Know your Covid-19 rights and care choices

Even in these difficult times, it’s important to understand your rights and care options so that you can make informed decisions and get the support you need during the coronavirus pandemic. 
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Here is a summary of some key recent legal changes which could affect your health and care services, information about Covid-19 treatment options and ways to record the care you do and don’t want in case you become very unwell.

Changes to the law

In March, the Government introduced emergency legislation to help it respond to coronavirus.  The new laws affect health and care services in a range of ways, for example:

Mental health services

  • Allowing detention of patients under the Mental Capacity Act based on just one doctor’s opinion rather than two as previously required.
  • Under extraordinary circumstances, extension or removal of time limits on patient detention under the Act.

Social care

  • Hospitals can delay assessing people’s needs for community or continuing healthcare when they are discharged, to enable services to move patients out of hospital as soon as they are medically fit.
  • Councils can opt not to carry out detailed needs and financial assessments or care reviews for everyone.  They can also prioritise the most urgent needs, for example by providing extra support to people who are ill or self-isolating and to temporarily delay or reduce other care support.

Covid-19 care options

There are a range of care options for people who contract the Covid-19 virus.  The most common serious problem people experience is difficulty breathing.  This can be treated outside of hospital (including your own home), or on a hospital ward with an oxygen mask or in a hospital critical care unit for those who need other treatment to allow the illness to run its course.

Recording your care wishes

You can make an advance care plan to record your future treatment and care wishes.  So if you become critically unwell, for example with Covid-19, your loved ones and care professionals will know what you do and don’t want.  The NHS is encouraging people, particularly those at highest risk of Covid-19, to make a plan.  It’s a good thing for everyone to do and it’s free.  Find out more about how to make an advance care plan.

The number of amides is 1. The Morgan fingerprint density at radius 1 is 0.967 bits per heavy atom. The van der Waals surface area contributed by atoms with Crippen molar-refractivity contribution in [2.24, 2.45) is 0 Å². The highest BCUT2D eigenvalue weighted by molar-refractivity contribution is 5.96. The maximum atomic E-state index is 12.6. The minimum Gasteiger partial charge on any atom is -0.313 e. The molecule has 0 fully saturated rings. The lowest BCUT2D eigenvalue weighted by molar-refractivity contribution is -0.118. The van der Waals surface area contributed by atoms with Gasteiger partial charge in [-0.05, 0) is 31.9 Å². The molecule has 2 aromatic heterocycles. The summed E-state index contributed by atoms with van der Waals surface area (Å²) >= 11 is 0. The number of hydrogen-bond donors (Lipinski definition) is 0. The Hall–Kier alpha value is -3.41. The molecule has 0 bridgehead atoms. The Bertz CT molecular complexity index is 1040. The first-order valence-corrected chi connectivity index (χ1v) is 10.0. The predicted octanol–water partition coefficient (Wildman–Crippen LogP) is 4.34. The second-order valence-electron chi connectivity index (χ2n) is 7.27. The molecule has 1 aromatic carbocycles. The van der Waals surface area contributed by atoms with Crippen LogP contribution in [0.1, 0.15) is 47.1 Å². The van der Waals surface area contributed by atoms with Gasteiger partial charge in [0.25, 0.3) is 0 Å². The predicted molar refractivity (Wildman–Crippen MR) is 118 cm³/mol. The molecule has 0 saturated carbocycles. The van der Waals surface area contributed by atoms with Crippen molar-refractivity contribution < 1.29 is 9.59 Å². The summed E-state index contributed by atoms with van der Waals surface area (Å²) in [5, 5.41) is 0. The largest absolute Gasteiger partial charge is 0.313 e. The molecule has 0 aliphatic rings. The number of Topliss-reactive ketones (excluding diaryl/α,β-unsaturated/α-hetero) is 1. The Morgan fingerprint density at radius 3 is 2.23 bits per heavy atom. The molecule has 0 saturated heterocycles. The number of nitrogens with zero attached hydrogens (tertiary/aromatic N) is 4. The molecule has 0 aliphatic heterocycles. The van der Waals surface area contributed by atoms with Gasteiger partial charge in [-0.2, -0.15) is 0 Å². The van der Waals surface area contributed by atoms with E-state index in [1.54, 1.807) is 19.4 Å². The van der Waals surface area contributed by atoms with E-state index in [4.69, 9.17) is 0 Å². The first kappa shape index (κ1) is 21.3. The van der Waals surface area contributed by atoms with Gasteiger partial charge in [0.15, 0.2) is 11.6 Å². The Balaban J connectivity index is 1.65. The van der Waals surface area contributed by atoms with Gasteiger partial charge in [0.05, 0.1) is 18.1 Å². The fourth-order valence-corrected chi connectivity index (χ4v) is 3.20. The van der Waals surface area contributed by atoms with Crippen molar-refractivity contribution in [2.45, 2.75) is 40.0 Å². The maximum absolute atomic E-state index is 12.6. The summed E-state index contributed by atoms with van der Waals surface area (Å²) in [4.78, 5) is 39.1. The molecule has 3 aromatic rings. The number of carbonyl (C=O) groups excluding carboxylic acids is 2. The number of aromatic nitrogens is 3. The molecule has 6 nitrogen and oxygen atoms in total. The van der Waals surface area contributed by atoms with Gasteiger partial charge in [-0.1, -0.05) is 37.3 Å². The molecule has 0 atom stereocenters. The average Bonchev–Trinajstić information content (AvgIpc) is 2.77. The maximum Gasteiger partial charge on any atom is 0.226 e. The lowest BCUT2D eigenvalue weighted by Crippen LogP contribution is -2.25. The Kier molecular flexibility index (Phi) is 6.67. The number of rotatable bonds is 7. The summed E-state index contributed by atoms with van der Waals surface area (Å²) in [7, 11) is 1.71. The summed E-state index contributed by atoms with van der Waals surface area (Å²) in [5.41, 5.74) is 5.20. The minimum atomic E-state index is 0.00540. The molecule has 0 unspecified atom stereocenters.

Do Not Attempt Resuscitation forms

‘Do not attempt resuscitation’ (DNAR) forms or orders have been in the news lately because of reports that they were being applied to groups of people instead of individually.  NHS England has confirmed this must not happen. 

The forms are added to a person’s medical record to say that cardiopulmonary resuscitation (CPR) will not be attempted.  They are used when a doctor decides that resuscitation is not in the person’s best interest, because it is unlikely to work or could cause the person too much harm.  But the doctor must always discuss the form with the person (or their family if they are unable to talk to the doctor themselves).  If the person or family disagrees with the decision they can ask for a second opinion. 

You might also decide for yourself that you wouldn’t want CPR.  If you do make that choice, you can talk to your doctor about a DNAR form and record your decision in an advance care plan

Health complaints paused

The Parliamentary and Health Service Ombudsman which reviews unresolved complaints is not accepting new health service complaints or progressing existing ones where this requires contact with the NHS, to avoid additional burdens on the NHS during the national emergency.

Looking for information about health and care?

Find advice and information to help you stay well and make decisions about your health and social care support.  

Check out our information page here

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